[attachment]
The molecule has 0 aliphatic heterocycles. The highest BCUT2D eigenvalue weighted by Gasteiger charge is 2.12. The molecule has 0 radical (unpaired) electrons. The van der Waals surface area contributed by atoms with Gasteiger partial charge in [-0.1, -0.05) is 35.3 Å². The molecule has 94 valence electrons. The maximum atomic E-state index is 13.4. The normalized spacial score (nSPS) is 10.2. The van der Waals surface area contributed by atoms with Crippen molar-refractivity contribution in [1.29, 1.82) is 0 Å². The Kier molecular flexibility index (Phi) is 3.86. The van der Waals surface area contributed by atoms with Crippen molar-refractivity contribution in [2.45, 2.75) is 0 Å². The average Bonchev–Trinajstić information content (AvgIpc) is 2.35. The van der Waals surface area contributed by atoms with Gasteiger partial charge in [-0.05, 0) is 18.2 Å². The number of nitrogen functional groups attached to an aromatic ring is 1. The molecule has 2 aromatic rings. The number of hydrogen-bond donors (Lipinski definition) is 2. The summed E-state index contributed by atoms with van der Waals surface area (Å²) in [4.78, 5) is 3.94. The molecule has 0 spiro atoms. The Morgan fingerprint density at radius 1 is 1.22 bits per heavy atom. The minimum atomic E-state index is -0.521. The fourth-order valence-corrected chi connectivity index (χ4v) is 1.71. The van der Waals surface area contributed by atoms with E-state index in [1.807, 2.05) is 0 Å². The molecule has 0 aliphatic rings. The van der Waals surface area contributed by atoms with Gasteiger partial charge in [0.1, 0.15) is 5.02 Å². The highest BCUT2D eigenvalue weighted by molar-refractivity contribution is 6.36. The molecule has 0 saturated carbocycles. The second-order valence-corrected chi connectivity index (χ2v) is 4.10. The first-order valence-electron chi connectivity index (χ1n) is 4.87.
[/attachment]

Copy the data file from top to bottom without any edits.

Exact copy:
The molecule has 0 aliphatic heterocycles. The highest BCUT2D eigenvalue weighted by Gasteiger charge is 2.12. The molecule has 0 radical (unpaired) electrons. The van der Waals surface area contributed by atoms with Gasteiger partial charge in [-0.1, -0.05) is 35.3 Å². The molecule has 94 valence electrons. The maximum atomic E-state index is 13.4. The normalized spacial score (nSPS) is 10.2. The van der Waals surface area contributed by atoms with Crippen molar-refractivity contribution in [1.29, 1.82) is 0 Å². The Kier molecular flexibility index (Phi) is 3.86. The van der Waals surface area contributed by atoms with Crippen molar-refractivity contribution in [2.45, 2.75) is 0 Å². The average Bonchev–Trinajstić information content (AvgIpc) is 2.35. The van der Waals surface area contributed by atoms with Gasteiger partial charge in [-0.05, 0) is 18.2 Å². The number of nitrogen functional groups attached to an aromatic ring is 1. The molecule has 2 aromatic rings. The number of hydrogen-bond donors (Lipinski definition) is 2. The summed E-state index contributed by atoms with van der Waals surface area (Å²) in [4.78, 5) is 3.94. The molecule has 0 spiro atoms. The Morgan fingerprint density at radius 1 is 1.22 bits per heavy atom. The minimum atomic E-state index is -0.521. The fourth-order valence-corrected chi connectivity index (χ4v) is 1.71. The van der Waals surface area contributed by atoms with E-state index in [1.807, 2.05) is 0 Å². The molecule has 0 aliphatic rings. The van der Waals surface area contributed by atoms with Gasteiger partial charge in [0.1, 0.15) is 5.02 Å². The highest BCUT2D eigenvalue weighted by molar-refractivity contribution is 6.36. The molecule has 0 saturated carbocycles. The second-order valence-corrected chi connectivity index (χ2v) is 4.10. The first-order valence-electron chi connectivity index (χ1n) is 4.87.